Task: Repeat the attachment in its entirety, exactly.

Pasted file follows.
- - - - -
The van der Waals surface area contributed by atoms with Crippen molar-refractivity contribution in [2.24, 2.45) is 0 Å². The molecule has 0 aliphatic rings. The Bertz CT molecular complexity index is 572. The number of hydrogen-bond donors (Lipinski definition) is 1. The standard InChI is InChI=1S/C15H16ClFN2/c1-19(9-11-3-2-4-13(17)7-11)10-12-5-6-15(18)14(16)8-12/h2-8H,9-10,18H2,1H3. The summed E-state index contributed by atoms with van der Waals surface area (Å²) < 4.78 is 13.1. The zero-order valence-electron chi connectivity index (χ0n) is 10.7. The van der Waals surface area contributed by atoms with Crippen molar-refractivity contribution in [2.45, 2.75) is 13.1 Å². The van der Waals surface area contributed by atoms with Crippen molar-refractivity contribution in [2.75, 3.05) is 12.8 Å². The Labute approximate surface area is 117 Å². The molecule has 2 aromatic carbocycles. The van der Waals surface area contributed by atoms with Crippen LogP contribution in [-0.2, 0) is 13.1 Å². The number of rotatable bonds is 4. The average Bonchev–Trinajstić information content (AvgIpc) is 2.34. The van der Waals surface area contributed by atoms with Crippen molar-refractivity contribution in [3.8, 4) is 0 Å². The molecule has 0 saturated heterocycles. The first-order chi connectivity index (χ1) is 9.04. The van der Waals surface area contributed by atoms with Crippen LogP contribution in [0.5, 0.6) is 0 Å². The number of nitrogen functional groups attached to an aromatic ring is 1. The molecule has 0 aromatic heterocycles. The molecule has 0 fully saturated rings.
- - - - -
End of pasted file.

The van der Waals surface area contributed by atoms with Crippen molar-refractivity contribution in [2.24, 2.45) is 0 Å². The molecule has 0 aliphatic rings. The Bertz CT molecular complexity index is 572. The number of hydrogen-bond donors (Lipinski definition) is 1. The standard InChI is InChI=1S/C15H16ClFN2/c1-19(9-11-3-2-4-13(17)7-11)10-12-5-6-15(18)14(16)8-12/h2-8H,9-10,18H2,1H3. The summed E-state index contributed by atoms with van der Waals surface area (Å²) < 4.78 is 13.1. The zero-order valence-electron chi connectivity index (χ0n) is 10.7. The van der Waals surface area contributed by atoms with Crippen molar-refractivity contribution in [2.45, 2.75) is 13.1 Å². The van der Waals surface area contributed by atoms with Crippen molar-refractivity contribution in [2.75, 3.05) is 12.8 Å². The Labute approximate surface area is 117 Å². The molecule has 2 aromatic carbocycles. The van der Waals surface area contributed by atoms with Crippen LogP contribution in [-0.2, 0) is 13.1 Å². The number of rotatable bonds is 4. The average Bonchev–Trinajstić information content (AvgIpc) is 2.34. The van der Waals surface area contributed by atoms with Crippen molar-refractivity contribution in [3.8, 4) is 0 Å². The molecule has 0 saturated heterocycles. The first-order chi connectivity index (χ1) is 9.04. The van der Waals surface area contributed by atoms with Crippen LogP contribution in [0.5, 0.6) is 0 Å². The number of nitrogen functional groups attached to an aromatic ring is 1. The molecule has 0 aromatic heterocycles. The molecule has 0 fully saturated rings.